• Sleep Variability
  • Sleep Anxiety
  • Social Jet Lag
  • Sleep Disordered Breathing
  • Obstructive Sleep Apnea
  • Restless Leg Syndrome
  • Periodic Limb Movement Disorder
  • Difficulty Falling Asleep
  • Difficulty Staying Asleep
  • Less Total Sleep Time
  • Excessive Daytime Sleepiness
  • Subclinical Narcolepsy

Or Is It Revenge Bedtime Procrastination?

Revenge Bedtime Procrastination is a concept where you have been busy all day and you use the time late at night to get some ‘me time’.

You think you are productive, but really you are doing things like watching TV, playing video games or scrolling through your phone.

Seems like a great idea at the time, but you pay for it when you don’t get enough sleep.

ADHD Can Cause Insomnia

A large number of adults with ADHD find their sleep improved when taking stimulants. Just a fraction (estimated at 10-20%) have their sleep worsened after more than the initial few days of starting stimulant medication.

3 Questions to Screen for Adult ADHD

Dr. Dodson, a well respected adult ADHD expert, asks his patients to take a nap shortly after taking their stimulants for the first time. This is to prove to them that the stimulants will not cause them insomnia.

For years, many of his ADHD patients have found they actually sleep better while taking stimulants.

Melatonin and Adult ADHD

A really simple but powerful way or resetting the circadian rhythm is to use light. Our eyes sensing light at the right times of day can affect the circadian rhythm.

The main signal of the Master Clock is a hormone called melatonin, which is naturally produced in our brain.

Melatonin is produced in different amounts throughout the day, with more produced in the evening so that the maximum amount is in our bodies when we sleep.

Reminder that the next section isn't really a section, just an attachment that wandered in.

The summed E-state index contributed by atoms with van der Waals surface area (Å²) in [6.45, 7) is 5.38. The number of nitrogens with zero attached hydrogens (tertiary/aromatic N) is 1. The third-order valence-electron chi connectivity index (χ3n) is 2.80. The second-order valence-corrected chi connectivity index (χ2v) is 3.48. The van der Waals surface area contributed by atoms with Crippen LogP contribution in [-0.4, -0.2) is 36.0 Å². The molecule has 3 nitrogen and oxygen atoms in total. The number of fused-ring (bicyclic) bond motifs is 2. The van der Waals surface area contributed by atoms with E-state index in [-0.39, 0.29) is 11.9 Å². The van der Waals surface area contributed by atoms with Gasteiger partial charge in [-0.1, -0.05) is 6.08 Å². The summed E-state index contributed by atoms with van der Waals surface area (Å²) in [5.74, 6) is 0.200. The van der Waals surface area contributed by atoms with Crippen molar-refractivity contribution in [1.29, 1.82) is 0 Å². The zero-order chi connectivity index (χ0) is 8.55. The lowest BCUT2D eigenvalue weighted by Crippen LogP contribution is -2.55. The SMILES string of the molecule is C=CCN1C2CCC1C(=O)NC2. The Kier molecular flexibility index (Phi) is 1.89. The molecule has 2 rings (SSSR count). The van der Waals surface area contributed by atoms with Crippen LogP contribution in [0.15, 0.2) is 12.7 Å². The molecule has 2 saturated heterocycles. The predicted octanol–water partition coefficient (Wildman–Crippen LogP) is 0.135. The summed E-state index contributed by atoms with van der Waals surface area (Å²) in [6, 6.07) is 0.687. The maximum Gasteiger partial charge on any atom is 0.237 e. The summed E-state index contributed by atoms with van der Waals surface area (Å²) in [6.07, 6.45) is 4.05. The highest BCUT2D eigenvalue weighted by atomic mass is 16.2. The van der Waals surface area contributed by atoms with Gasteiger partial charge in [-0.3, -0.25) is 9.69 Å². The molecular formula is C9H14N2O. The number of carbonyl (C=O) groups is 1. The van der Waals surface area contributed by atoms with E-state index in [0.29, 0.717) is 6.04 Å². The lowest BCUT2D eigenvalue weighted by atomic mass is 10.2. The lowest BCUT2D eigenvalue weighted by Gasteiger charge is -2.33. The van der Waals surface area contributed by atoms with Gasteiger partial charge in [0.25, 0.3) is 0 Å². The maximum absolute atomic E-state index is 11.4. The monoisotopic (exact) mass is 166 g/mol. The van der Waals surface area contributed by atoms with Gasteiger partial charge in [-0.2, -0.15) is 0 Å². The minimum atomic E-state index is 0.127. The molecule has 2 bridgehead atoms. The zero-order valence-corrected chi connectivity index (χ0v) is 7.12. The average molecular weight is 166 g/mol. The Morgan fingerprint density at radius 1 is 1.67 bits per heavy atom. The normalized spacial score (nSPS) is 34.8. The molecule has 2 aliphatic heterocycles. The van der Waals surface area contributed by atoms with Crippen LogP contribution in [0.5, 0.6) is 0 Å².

While we can take melatonin in pill form, it is actually much more effective to get our body to make melatonin itself. This involves exposing ourselves to bright light in the morning, and avoiding it before bed.

How To Stop Your ADHD Racing Thoughts at Night?

ADHD and a delayed circadian rhythm are linked. So what can we do with this information?

To start, let’s get past the shaming of people with ADHD. Our insomnia is not always due to our ‘poor life choices’. Enough with the shaming!

Let’s have some compassion for ourselves and realize that we have an altered internal clock!

At the same time, do be honest with yourself if revenge bedtime procrastination is something you recognize.

Diagnosis and treatment for ADHD can help insomnia caused by ADHD.

Using light exposure to adjust our circadian rhythm is also very important for ADHD Night Owls.

But another issue for people with ADHD is that we have trouble switching our minds from a focused state to a relaxed state.

This is actually a skill you can learn, and there are a ton of techniques to help you do just that. I cover them in detail here.

Some techniques can help in the moment, but some things like certain meditations, non sleep deep rest protocols or breathwork can really make a difference when you do them consistently.

ADHD and Insomnia